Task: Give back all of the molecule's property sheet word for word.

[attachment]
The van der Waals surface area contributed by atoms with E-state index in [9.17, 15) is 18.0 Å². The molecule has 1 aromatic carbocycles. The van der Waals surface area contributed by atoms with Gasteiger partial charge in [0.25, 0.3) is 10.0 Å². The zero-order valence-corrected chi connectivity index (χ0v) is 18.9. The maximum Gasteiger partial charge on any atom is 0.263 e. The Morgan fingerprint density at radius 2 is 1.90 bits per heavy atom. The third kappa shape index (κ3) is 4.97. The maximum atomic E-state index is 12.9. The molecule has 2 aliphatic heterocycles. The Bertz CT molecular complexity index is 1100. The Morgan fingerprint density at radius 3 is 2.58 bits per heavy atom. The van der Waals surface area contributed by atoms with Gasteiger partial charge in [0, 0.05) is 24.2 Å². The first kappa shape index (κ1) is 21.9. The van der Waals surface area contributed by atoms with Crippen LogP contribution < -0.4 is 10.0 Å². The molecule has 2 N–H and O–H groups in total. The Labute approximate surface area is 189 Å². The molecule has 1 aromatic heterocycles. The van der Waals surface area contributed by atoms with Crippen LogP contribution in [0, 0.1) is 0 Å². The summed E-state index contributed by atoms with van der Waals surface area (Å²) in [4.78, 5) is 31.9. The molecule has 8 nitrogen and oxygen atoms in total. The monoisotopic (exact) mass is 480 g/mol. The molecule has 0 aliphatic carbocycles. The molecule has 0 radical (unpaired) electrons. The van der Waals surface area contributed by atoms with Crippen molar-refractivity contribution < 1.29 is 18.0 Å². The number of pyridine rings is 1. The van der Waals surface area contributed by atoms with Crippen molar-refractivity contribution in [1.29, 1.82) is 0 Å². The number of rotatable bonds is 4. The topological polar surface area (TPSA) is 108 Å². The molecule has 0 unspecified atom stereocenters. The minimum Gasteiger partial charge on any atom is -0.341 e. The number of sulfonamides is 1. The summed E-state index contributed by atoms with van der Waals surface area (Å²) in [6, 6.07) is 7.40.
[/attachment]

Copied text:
The van der Waals surface area contributed by atoms with E-state index in [9.17, 15) is 18.0 Å². The molecule has 1 aromatic carbocycles. The van der Waals surface area contributed by atoms with Gasteiger partial charge in [0.25, 0.3) is 10.0 Å². The zero-order valence-corrected chi connectivity index (χ0v) is 18.9. The maximum Gasteiger partial charge on any atom is 0.263 e. The Morgan fingerprint density at radius 2 is 1.90 bits per heavy atom. The third kappa shape index (κ3) is 4.97. The maximum atomic E-state index is 12.9. The molecule has 2 aliphatic heterocycles. The Bertz CT molecular complexity index is 1100. The Morgan fingerprint density at radius 3 is 2.58 bits per heavy atom. The van der Waals surface area contributed by atoms with Gasteiger partial charge in [0, 0.05) is 24.2 Å². The first kappa shape index (κ1) is 21.9. The van der Waals surface area contributed by atoms with Crippen LogP contribution < -0.4 is 10.0 Å². The molecule has 2 N–H and O–H groups in total. The Labute approximate surface area is 189 Å². The molecule has 1 aromatic heterocycles. The van der Waals surface area contributed by atoms with Crippen LogP contribution in [0, 0.1) is 0 Å². The summed E-state index contributed by atoms with van der Waals surface area (Å²) in [4.78, 5) is 31.9. The molecule has 8 nitrogen and oxygen atoms in total. The monoisotopic (exact) mass is 480 g/mol. The molecule has 0 aliphatic carbocycles. The molecule has 0 radical (unpaired) electrons. The van der Waals surface area contributed by atoms with Crippen molar-refractivity contribution < 1.29 is 18.0 Å². The number of pyridine rings is 1. The van der Waals surface area contributed by atoms with Crippen molar-refractivity contribution in [1.29, 1.82) is 0 Å². The number of rotatable bonds is 4. The topological polar surface area (TPSA) is 108 Å². The molecule has 0 unspecified atom stereocenters. The minimum Gasteiger partial charge on any atom is -0.341 e. The number of sulfonamides is 1. The summed E-state index contributed by atoms with van der Waals surface area (Å²) in [6, 6.07) is 7.40.